The Federal Emergency Management Agency (FEMA) and the National Oceanic and Atmospheric Administration (NOAA) want you to be a “Force of Nature” when it comes to preparedness.
A helpful downloadable media toolkit is available to help you promote National Severe Weather Preparedness Week in your community. The toolkit includes: background information on how to take the next step, talking points, a blog post template, an Op-Ed, and a Social Media toolkit including content to share on Twitter and Facebook.
With all of the extreme weather situations we are experiencing, now is the perfect time to grab the attention of your citizens, staff or customers and promote self-registration for your contact lists.
People are more likely to be receptive to your messages when they are actively searching for information. Our self-registration website widget can help you capture complete contact information.
Rapid Notify’s self-registration feature helps organizations ensure that their mass communications are privacy compliant by offering opt-in and opt-out capability. Self-registrants complete a short online form with their contact information, indicate their preferences for notification, and select a secure login enabling them to return and update contact details as often as needed. The form collects comprehensive contact information with multiple fields including name, address, zip code, up to three phone numbers, email and SMS text number.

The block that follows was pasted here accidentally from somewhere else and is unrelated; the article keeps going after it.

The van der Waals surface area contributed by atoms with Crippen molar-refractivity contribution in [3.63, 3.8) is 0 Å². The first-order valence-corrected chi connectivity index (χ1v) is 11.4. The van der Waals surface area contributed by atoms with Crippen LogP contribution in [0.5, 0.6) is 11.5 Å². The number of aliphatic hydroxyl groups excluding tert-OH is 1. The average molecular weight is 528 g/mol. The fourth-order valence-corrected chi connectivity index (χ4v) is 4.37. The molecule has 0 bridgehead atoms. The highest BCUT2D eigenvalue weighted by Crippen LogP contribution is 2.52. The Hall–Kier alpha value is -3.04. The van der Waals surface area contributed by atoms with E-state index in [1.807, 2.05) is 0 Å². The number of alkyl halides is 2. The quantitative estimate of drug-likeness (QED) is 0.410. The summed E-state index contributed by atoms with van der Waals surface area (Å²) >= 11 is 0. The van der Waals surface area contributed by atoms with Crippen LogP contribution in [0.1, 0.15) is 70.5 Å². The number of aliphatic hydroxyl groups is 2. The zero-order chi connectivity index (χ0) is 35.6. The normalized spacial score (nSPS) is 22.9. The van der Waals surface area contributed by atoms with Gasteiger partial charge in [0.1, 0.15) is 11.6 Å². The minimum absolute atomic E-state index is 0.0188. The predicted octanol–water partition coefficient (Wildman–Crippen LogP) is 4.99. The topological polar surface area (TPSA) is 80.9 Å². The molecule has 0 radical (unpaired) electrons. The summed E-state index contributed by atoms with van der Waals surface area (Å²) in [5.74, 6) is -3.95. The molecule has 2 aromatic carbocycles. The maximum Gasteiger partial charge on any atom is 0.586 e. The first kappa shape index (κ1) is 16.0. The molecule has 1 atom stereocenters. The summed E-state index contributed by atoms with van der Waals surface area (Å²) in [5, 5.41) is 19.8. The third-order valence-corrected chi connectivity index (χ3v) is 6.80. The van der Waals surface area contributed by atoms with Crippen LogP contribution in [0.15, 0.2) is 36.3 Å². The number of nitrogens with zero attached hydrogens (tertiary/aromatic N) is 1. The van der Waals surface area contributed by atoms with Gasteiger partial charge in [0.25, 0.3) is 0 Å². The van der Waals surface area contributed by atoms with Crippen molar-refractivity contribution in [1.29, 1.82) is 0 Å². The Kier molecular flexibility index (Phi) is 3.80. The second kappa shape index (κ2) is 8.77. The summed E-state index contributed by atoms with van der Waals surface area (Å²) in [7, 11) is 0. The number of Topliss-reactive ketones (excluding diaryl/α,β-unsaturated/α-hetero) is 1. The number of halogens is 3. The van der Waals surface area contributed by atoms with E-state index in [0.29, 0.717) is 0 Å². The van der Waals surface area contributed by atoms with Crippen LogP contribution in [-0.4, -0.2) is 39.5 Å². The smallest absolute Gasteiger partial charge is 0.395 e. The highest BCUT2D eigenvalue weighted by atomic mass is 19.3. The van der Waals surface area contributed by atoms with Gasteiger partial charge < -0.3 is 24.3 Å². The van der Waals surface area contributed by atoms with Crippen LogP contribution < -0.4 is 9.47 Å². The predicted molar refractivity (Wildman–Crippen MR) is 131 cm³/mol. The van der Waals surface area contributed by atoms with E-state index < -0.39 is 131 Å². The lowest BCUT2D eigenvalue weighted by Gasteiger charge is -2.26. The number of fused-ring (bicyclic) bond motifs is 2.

News coverage of recent disasters often touches on the failure of mass notification systems to reach all interested parties. Clearly one of the biggest challenges faced by organizations is a lack of contact information. It becomes increasingly difficult to deliver important alerts when a large percentage of the population no longer uses landline phones.
This is an ideal time to encourage registration of cell phone, Voice over IP phone number, e-mail address, and other contact information.
If you need assistance implementing Rapid Notify’s Self-Registration feature, please contact us today.
It can seem like a waste of time to develop emergency plans for the most rare or unlikely situations, but when one such event actually happens that planning will have been worthwhile. Take for example the extremely rare tornado that swept through a portion of south Seattle during a recent storm.
An unseasonable September storm dumped record amounts of rain and temporarily knocked out power for thousands in the Pacific Northwest. The National Weather Service confirmed through damage surveyed and eyewitness accounts that an EF1 tornado with a maximum wind speed of 110 mph hit the industrial area of Frederickson.
The state of Washington has perhaps one or two tornados each year but they are typically small. The storm that spawned this particular tornado dropped more rain in a day or two than typically falls in the entire month.
This and many other recent cases of extreme weather are proving the need for emergency planners to have scenarios ready for ANY type of situation, no matter how far-fetched it may seem.
Read more: http://www.washingtonpost.com/national/winter-weight-storm-slaps-northwest-on-last-weekend-in-september-with-record-rainfall-winds/2013/09/30/5d98c122-29ea-11e3-b141-298f46539716_story.html